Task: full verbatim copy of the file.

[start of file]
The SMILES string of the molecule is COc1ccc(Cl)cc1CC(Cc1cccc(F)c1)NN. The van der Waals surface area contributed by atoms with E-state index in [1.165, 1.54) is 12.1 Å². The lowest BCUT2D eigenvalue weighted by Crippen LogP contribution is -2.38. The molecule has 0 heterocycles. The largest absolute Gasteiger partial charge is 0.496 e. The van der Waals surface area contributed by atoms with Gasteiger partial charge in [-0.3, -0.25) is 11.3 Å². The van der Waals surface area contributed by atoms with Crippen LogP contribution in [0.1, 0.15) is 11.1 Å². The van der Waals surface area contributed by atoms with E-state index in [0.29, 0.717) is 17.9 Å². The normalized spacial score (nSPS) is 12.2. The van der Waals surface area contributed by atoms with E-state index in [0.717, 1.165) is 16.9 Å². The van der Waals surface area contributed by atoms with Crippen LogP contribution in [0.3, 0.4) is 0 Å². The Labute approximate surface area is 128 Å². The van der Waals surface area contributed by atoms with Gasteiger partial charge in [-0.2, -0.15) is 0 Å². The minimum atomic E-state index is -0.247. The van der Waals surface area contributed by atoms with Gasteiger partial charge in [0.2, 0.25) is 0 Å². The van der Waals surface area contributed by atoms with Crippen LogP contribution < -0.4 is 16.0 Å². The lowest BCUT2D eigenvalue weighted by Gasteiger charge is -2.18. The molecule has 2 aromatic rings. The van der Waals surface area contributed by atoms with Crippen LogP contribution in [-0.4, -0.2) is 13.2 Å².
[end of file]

The SMILES string of the molecule is COc1ccc(Cl)cc1CC(Cc1cccc(F)c1)NN. The van der Waals surface area contributed by atoms with E-state index in [1.165, 1.54) is 12.1 Å². The lowest BCUT2D eigenvalue weighted by Crippen LogP contribution is -2.38. The molecule has 0 heterocycles. The largest absolute Gasteiger partial charge is 0.496 e. The van der Waals surface area contributed by atoms with Gasteiger partial charge in [-0.3, -0.25) is 11.3 Å². The van der Waals surface area contributed by atoms with Crippen LogP contribution in [0.1, 0.15) is 11.1 Å². The van der Waals surface area contributed by atoms with E-state index in [0.29, 0.717) is 17.9 Å². The normalized spacial score (nSPS) is 12.2. The van der Waals surface area contributed by atoms with E-state index in [0.717, 1.165) is 16.9 Å². The van der Waals surface area contributed by atoms with Crippen LogP contribution in [0.3, 0.4) is 0 Å². The Labute approximate surface area is 128 Å². The van der Waals surface area contributed by atoms with Gasteiger partial charge in [-0.2, -0.15) is 0 Å². The minimum atomic E-state index is -0.247. The van der Waals surface area contributed by atoms with Gasteiger partial charge in [0.2, 0.25) is 0 Å². The van der Waals surface area contributed by atoms with Crippen LogP contribution < -0.4 is 16.0 Å². The lowest BCUT2D eigenvalue weighted by Gasteiger charge is -2.18. The molecule has 2 aromatic rings. The van der Waals surface area contributed by atoms with Crippen LogP contribution in [-0.4, -0.2) is 13.2 Å².